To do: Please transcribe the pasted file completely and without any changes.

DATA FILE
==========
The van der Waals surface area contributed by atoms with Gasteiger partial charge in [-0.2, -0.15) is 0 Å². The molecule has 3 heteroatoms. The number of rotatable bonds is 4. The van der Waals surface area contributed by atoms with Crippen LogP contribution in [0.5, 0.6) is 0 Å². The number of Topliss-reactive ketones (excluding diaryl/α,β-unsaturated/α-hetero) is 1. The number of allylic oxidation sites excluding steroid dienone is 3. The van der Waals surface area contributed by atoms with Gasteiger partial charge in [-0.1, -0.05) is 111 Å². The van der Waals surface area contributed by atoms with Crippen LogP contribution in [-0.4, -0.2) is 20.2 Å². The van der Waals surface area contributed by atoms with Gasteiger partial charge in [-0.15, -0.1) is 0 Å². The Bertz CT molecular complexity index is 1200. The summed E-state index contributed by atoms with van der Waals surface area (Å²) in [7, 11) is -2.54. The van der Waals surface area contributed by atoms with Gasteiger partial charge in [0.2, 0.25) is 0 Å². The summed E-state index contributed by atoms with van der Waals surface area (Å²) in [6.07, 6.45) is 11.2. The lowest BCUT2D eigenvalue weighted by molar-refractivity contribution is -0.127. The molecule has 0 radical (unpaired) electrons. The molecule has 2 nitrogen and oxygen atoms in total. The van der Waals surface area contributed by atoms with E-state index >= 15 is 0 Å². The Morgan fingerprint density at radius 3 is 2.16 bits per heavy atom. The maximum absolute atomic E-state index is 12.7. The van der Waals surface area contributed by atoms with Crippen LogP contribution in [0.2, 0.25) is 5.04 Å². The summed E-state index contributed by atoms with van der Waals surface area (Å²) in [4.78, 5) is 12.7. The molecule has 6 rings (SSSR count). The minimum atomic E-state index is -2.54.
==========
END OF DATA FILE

The van der Waals surface area contributed by atoms with Gasteiger partial charge in [-0.2, -0.15) is 0 Å². The molecule has 3 heteroatoms. The number of rotatable bonds is 4. The van der Waals surface area contributed by atoms with Crippen LogP contribution in [0.5, 0.6) is 0 Å². The number of Topliss-reactive ketones (excluding diaryl/α,β-unsaturated/α-hetero) is 1. The number of allylic oxidation sites excluding steroid dienone is 3. The van der Waals surface area contributed by atoms with Gasteiger partial charge in [-0.1, -0.05) is 111 Å². The van der Waals surface area contributed by atoms with Crippen LogP contribution in [-0.4, -0.2) is 20.2 Å². The van der Waals surface area contributed by atoms with Gasteiger partial charge in [-0.15, -0.1) is 0 Å². The Bertz CT molecular complexity index is 1200. The summed E-state index contributed by atoms with van der Waals surface area (Å²) in [7, 11) is -2.54. The van der Waals surface area contributed by atoms with Gasteiger partial charge in [0.2, 0.25) is 0 Å². The summed E-state index contributed by atoms with van der Waals surface area (Å²) in [6.07, 6.45) is 11.2. The lowest BCUT2D eigenvalue weighted by molar-refractivity contribution is -0.127. The molecule has 0 radical (unpaired) electrons. The molecule has 2 nitrogen and oxygen atoms in total. The van der Waals surface area contributed by atoms with E-state index >= 15 is 0 Å². The Morgan fingerprint density at radius 3 is 2.16 bits per heavy atom. The maximum absolute atomic E-state index is 12.7. The van der Waals surface area contributed by atoms with Crippen LogP contribution in [0.2, 0.25) is 5.04 Å². The summed E-state index contributed by atoms with van der Waals surface area (Å²) in [4.78, 5) is 12.7. The molecule has 6 rings (SSSR count). The minimum atomic E-state index is -2.54.